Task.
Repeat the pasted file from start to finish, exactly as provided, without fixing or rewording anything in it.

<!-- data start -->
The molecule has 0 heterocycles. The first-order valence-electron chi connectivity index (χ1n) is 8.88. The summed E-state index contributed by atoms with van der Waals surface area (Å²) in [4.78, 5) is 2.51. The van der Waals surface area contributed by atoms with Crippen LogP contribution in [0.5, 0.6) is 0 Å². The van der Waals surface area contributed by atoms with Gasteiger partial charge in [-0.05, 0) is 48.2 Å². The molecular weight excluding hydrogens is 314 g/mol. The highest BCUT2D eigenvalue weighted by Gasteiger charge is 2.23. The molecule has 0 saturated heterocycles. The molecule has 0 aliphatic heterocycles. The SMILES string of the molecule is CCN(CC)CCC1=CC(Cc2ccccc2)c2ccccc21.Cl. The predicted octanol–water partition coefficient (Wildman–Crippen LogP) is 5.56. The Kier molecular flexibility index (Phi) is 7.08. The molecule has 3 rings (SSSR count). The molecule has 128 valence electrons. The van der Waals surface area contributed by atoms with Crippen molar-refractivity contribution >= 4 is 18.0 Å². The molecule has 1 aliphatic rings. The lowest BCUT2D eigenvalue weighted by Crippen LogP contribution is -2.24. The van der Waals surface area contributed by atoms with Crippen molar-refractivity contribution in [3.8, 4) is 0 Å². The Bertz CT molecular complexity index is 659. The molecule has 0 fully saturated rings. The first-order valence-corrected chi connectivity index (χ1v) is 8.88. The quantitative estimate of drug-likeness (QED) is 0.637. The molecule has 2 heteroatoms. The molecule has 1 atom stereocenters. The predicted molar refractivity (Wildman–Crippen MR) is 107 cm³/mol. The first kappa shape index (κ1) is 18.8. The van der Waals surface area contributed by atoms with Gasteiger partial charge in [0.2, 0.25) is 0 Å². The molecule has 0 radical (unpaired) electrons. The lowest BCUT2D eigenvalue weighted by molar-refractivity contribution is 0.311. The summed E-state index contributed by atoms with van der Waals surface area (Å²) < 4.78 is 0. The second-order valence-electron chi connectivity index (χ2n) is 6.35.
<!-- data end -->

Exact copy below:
The molecule has 0 heterocycles. The first-order valence-electron chi connectivity index (χ1n) is 8.88. The summed E-state index contributed by atoms with van der Waals surface area (Å²) in [4.78, 5) is 2.51. The van der Waals surface area contributed by atoms with Crippen LogP contribution in [0.5, 0.6) is 0 Å². The van der Waals surface area contributed by atoms with Gasteiger partial charge in [-0.05, 0) is 48.2 Å². The molecular weight excluding hydrogens is 314 g/mol. The highest BCUT2D eigenvalue weighted by Gasteiger charge is 2.23. The molecule has 0 saturated heterocycles. The molecule has 0 aliphatic heterocycles. The SMILES string of the molecule is CCN(CC)CCC1=CC(Cc2ccccc2)c2ccccc21.Cl. The predicted octanol–water partition coefficient (Wildman–Crippen LogP) is 5.56. The Kier molecular flexibility index (Phi) is 7.08. The molecule has 3 rings (SSSR count). The molecule has 128 valence electrons. The van der Waals surface area contributed by atoms with Crippen molar-refractivity contribution >= 4 is 18.0 Å². The molecule has 1 aliphatic rings. The lowest BCUT2D eigenvalue weighted by Crippen LogP contribution is -2.24. The van der Waals surface area contributed by atoms with Crippen molar-refractivity contribution in [3.8, 4) is 0 Å². The Bertz CT molecular complexity index is 659. The molecule has 0 fully saturated rings. The first-order valence-corrected chi connectivity index (χ1v) is 8.88. The quantitative estimate of drug-likeness (QED) is 0.637. The molecule has 2 heteroatoms. The molecule has 1 atom stereocenters. The predicted molar refractivity (Wildman–Crippen MR) is 107 cm³/mol. The first kappa shape index (κ1) is 18.8. The van der Waals surface area contributed by atoms with Gasteiger partial charge in [0.2, 0.25) is 0 Å². The molecule has 0 radical (unpaired) electrons. The lowest BCUT2D eigenvalue weighted by molar-refractivity contribution is 0.311. The summed E-state index contributed by atoms with van der Waals surface area (Å²) < 4.78 is 0. The second-order valence-electron chi connectivity index (χ2n) is 6.35.